3.) I am Terrified that I Will Toss my Wallet off a Bridge.

If I’m walking across the Golden Gate bridge, Liz could be pointing out the spectacular natural beauty of our surroundings and all I’m doing is gripping my wallet like a junkie praying I don’t whip it out of my pocket and hurl it over the side of the bridge. I’m walking faster and sweating, just praying I make it across. I haven’t actually done it yet, but let’s just say I try not to walk over bridges. 

4.) I Defend the Honor of Inanimate Objects.

You could point out a neon green upside down house with purple gargoyles hanging off it and say “That’s a bit odd” and I will immediately find ten ways why that house is not only not weird, but why I would actually love to live in it.  I have defended the smell of the chemical plants driving down the Jersey Turnpike. I defended a rusted bicycle frame chained to a street sign in New York City. I have defended an empty lot in Bridgeport, CT. It’s like you’re insulting my kids.

5.) I Can’t Have Sticky Hands.

Nobody loves sticky hands, I know. But I cannot have sticky hands. I could be starving in the desert and you come along and offer me a tangerine, and I would ask you, with a final, hoarse, parched gasp, if you wouldn’t mind peeling it and putting it into my mouth so I didn’t have to get my hands sticky. If my kids are sucking on lollipops in the back seat of our car I will drive faster to try to get away from them. I will touch something sticky if, and only if, I am already standing underneath a waterfall when you hand it to me. 

I’m sure there are more than those five.

The point is that there are real, legitimate things that I have to work on. I want to be a better dad and a better husband and a better friend and a better caretaker of people. I want people to think that I am different because my faith calls me to be radically loving and generous in a way that stands out – and lemme tell you, I’m not even close on that front.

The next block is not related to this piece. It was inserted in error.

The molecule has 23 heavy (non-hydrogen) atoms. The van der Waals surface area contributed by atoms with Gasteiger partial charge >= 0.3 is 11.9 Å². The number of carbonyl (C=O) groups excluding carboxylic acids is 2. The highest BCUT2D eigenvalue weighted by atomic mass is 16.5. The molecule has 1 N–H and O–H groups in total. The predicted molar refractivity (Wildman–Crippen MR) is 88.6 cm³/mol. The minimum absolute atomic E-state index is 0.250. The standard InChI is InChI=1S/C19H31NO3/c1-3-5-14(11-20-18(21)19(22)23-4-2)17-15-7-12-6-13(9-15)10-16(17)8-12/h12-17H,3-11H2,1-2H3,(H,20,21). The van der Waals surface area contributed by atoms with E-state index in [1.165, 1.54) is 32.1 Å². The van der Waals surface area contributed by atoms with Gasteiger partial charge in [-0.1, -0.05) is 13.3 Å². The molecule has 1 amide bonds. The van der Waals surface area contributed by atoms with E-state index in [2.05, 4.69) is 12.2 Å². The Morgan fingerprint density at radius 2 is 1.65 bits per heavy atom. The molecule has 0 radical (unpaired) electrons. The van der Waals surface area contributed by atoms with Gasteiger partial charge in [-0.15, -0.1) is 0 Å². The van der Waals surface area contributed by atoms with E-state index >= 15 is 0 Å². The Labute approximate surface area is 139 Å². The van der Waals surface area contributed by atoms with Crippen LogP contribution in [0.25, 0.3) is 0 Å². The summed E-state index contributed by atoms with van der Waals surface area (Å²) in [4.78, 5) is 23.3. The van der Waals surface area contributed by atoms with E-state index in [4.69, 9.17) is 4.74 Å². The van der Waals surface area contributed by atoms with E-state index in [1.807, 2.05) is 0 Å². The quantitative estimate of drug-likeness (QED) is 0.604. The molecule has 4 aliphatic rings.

I will persist in these things because they are worthy of effort and change and sacrifice. But that also means being okay with the fact that I won’t be sampling new cuisine or walking across bridges or eating clementines. God gave me free will, and I’m going to use it. Mostly to not eat chicken feet.

By | 2018-01-22T10:29:17-05:00 January 18th, 2018|8 Comments


  1. Amy Freed January 18, 2018 at 9:20 am - Reply

    Love the “child of divorced toilets metaphor.” And driving faster to get away from sticky kids in the back seat. Thanks for posting Conor. And hard pass on chicken feet.

    • Conor January 18, 2018 at 10:49 am - Reply

      I know I’m in good shape when I’m on Team Freed.

  2. Tracy January 18, 2018 at 1:52 pm - Reply

    1. Don’t touch my pen at work
    2. The only acceptable pen to have at work is the Pentel RSVP fine point black ink.
    3.There is only one way to load the dishwasher.
    4. I can handle all other sorts of pandemonium in the universe as long as 1,2,and 3 are followed.
    5. I need an hour alone at the end of the day to process. #introverts

    • Conor January 18, 2018 at 5:17 pm - Reply

      #introverts. Amen.

  3. Frank January 18, 2018 at 5:29 pm - Reply

    Let’s be fair, cheeseburgers… and dal bhat. Let’s give credit where credit is due. You are who you are because of dal bhat.

    • Conor January 18, 2018 at 9:55 pm - Reply

      I’ll buy that.

  4. Liz January 19, 2018 at 9:28 am - Reply

    Child of divorced toilets -Lol.

    • Conor January 19, 2018 at 9:28 am - Reply

      Broken toilet homes!